The Forensic Disability System operating in Queensland is governed under the Mental Health Act 2016, the Forensic Disability Act 2011, and the Disability Services Act 2006.
When a person with impaired decision-making ability is charged with a criminal offence, a person’s ability to stand trial can be assessed by a psychiatrist.
Depending on this assessment and the type of offence, a person can:
- have the charges against them dismissed
- have the charges heard in a regular court or,
- have the matter referred to the Mental Health Court if the person is assessed to be unfit for trial
The Mental Health Court determines a person’s entry into the forensic disability system in Queensland.
If a person is referred to the Mental Health Court, the person can be issued with a forensic order (disability) by the Mental Health Court which involves;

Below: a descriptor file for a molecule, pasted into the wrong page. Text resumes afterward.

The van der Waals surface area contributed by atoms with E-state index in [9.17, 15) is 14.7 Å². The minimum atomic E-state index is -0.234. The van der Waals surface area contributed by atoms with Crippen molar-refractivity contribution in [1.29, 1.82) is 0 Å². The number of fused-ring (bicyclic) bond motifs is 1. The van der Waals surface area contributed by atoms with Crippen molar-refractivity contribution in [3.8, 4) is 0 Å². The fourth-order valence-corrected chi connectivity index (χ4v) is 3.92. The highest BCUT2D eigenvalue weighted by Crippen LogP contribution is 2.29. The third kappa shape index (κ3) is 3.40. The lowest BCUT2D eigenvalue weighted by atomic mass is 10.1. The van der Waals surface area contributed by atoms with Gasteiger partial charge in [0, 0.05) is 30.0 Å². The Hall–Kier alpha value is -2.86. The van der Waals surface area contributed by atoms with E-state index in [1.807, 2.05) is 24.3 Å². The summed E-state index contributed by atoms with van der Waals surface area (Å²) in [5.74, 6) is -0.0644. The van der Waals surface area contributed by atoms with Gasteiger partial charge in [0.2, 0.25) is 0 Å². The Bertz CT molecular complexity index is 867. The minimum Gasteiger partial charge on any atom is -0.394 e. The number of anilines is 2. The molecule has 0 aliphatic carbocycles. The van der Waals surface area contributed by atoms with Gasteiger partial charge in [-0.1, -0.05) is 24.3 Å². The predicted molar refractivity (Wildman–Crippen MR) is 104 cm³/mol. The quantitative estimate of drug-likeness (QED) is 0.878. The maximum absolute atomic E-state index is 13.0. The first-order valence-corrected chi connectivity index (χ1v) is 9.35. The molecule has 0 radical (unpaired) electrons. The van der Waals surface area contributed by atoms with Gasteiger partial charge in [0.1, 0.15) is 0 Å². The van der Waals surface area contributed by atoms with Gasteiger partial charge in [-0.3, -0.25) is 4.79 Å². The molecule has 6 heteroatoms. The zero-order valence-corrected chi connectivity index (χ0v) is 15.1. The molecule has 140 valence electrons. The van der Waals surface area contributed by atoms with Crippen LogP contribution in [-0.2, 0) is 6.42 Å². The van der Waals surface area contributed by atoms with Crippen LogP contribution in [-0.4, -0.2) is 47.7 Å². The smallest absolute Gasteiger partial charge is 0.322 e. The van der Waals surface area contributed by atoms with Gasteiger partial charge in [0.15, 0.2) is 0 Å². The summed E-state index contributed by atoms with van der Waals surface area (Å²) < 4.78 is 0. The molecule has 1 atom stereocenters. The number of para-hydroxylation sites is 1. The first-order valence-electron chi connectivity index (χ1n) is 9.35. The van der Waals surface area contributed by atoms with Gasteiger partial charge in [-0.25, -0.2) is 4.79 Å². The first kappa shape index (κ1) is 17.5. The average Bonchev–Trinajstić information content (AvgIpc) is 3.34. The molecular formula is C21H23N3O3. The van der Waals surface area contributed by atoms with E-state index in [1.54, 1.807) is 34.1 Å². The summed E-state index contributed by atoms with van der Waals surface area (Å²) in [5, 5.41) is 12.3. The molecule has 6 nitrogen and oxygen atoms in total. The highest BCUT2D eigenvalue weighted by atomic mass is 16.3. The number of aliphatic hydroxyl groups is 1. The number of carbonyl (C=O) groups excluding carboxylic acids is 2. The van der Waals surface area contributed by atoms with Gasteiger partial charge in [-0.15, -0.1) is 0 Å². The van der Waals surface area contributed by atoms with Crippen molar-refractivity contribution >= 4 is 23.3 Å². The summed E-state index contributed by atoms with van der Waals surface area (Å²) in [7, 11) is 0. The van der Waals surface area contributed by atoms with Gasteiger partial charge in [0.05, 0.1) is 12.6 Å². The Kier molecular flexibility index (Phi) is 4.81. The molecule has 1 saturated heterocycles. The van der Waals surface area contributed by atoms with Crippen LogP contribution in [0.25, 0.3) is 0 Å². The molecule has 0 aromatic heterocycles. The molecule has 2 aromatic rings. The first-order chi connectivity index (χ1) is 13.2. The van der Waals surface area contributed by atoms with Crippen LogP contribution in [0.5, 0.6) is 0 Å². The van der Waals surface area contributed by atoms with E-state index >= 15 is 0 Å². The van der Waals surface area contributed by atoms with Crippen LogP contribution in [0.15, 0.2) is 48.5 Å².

- detention in the Forensic Disability Service
- detention in an Authorised Mental Health Facility or,
- involuntary treatment while remaining in the community
The Mental Health Court can also discontinue the proceedings against the person without a forensic order being made.
Once issued to a person, a forensic order can only be revoked when reviewed by the Mental Health Review Tribunal, or following an appeal to the Mental Health Court.
The Public Advocate has identified and is working on several issues associated with the operation of the forensic disability system in Queensland including:
- how the criminal justice system treats people with impaired decision-making ability
- ensuring that the rights of people with impaired decision-making ability who are detained in the forensic system are upheld and,
- monitoring the operation of the Mental Health Review Tribunal.